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5 Must-Know Tricks to Avoid Turning Kids Into Spoiled Brats

Posted by on Dec. 27, 2013 at 11:14 AM
  • 27 Replies
2 moms liked this

5 Must-Know Tricks to Avoid Turning Kids Into Spoiled Brats

by Lisa Fogarty

Confession: before the Christmas madness set in, I wrote a post in which I argued that $224 is not nearly enough money to spend on a child during the holidays. My non-scientific hypothesis came from the realization that many of the toys I really wanted my daughter to have -- Magna Tiles, anyone? -- are stupidly expensive. Lots of readers chewed me out on my opinion, but I thought -- oh, what's the harm? It's my child's first real Christmas (she's 2) and I want to give her everything her heart desires. 

I am publicly prepared to eat my words. Christmas morning was gorgeous and memorable, but also proved to me that if my child turns into a spoiled brat, my husband and I will be solely to blame. But we also have the power to stop this bad behavior before it sets in. 

I'd always been told children are naturally greedy little creatures. False statement. Sure, they may be pre-programmed to think of their needs before all else, but I could see on Christmas morning just how much influence we were having on her desire to acquire more, more, more. After opening just one present and setting her eyes on a little plastic wand that couldn't have cost more than $10, she was totally content to leave all of the other gifts wrapped and focus on that one.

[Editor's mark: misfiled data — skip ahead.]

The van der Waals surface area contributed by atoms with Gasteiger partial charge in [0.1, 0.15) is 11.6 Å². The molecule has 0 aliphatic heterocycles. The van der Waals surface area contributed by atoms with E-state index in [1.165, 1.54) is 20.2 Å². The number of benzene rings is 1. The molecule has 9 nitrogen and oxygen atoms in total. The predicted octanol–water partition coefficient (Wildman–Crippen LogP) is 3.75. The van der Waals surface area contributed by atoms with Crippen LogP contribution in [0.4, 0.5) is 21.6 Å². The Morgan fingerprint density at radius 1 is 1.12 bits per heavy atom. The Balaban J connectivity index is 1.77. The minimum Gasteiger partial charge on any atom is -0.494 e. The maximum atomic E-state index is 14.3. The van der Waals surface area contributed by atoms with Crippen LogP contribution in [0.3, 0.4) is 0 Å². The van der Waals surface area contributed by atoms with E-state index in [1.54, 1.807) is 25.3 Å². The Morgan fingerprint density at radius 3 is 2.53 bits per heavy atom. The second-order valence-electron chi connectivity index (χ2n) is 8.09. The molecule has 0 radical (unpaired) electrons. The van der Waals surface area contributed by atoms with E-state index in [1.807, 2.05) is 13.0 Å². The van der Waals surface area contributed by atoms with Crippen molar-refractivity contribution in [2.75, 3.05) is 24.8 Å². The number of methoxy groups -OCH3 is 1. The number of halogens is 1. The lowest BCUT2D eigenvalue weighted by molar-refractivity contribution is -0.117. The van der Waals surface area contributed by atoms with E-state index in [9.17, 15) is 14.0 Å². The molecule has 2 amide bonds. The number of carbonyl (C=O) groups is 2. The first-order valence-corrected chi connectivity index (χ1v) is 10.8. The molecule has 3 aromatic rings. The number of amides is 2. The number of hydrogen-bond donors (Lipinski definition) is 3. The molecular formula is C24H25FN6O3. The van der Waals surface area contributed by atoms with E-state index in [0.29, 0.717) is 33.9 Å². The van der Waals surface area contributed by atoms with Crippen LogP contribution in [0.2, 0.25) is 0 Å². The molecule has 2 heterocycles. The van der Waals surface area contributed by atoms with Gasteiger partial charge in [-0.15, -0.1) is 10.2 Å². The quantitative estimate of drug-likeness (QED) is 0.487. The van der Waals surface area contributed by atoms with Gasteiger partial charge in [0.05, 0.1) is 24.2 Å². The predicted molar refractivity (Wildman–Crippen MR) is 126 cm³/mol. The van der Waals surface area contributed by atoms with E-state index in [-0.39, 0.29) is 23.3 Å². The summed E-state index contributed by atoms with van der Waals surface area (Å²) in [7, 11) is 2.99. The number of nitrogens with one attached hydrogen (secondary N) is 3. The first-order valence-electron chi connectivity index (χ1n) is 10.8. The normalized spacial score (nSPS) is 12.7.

But, instead of leaving her alone, what did we do? We pushed her to open the others. She became fatigued after awhile and we could tell she cared very little about many of her gifts because she couldn't help but feel sensory overload. Various objects beeped, lights were going off in one corner of the room, and a universe of Little People had exploded on the living room rug. There was just too much. She couldn't focus. She ended the morning with a wild tantrum.

A situation like this one could occur any day of the year -- holiday or not. We want to give our children everything, but is it worth it if he or she has too much to appreciate any one thing? Or if our children are banging up their toys and treating them like old rags they can trash? 

Here are some quick tips on how to prevent our children from becoming spoiled brats, despite our desires to give them the world:

1. If your children are really young, consider storing many of the gifts you give around holiday time so that you can slowly introduce them throughout the year. Doing so will ensure they are appreciative of each gift they receive. 

2. If your children are a little older, tip number 1 probably won't work well since they aren't likely to forget what they opened on the holidays. Evaluate what you have before you wrap everything and consider storing some of the gifts for later on in the year.

3. Use the following words often: "No, and that's the end of the story." If your child insists on having something that you know he doesn't need, it's up to you to be his parent and not his friend. 

4. Teach your child how to take care of her toys and make it a priority to ensure she cleans up after herself each day. As annoying as it may be, you are teaching her to respect and value what she has instead of taking it for granted.

5. Show your child how much fun it is to give, as well as receive. Include them when you purchase a gift or card for grandma and make a big deal out of their contribution. 

What do you do to ensure your children aren't spoiled -- especially around holiday or birthday time?

by on Dec. 27, 2013 at 11:14 AM
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Replies (1-10):
by Queen25Princes on Dec. 27, 2013 at 11:15 AM
My boys are spoiled, but not spoiled brats.
by on Dec. 27, 2013 at 11:26 AM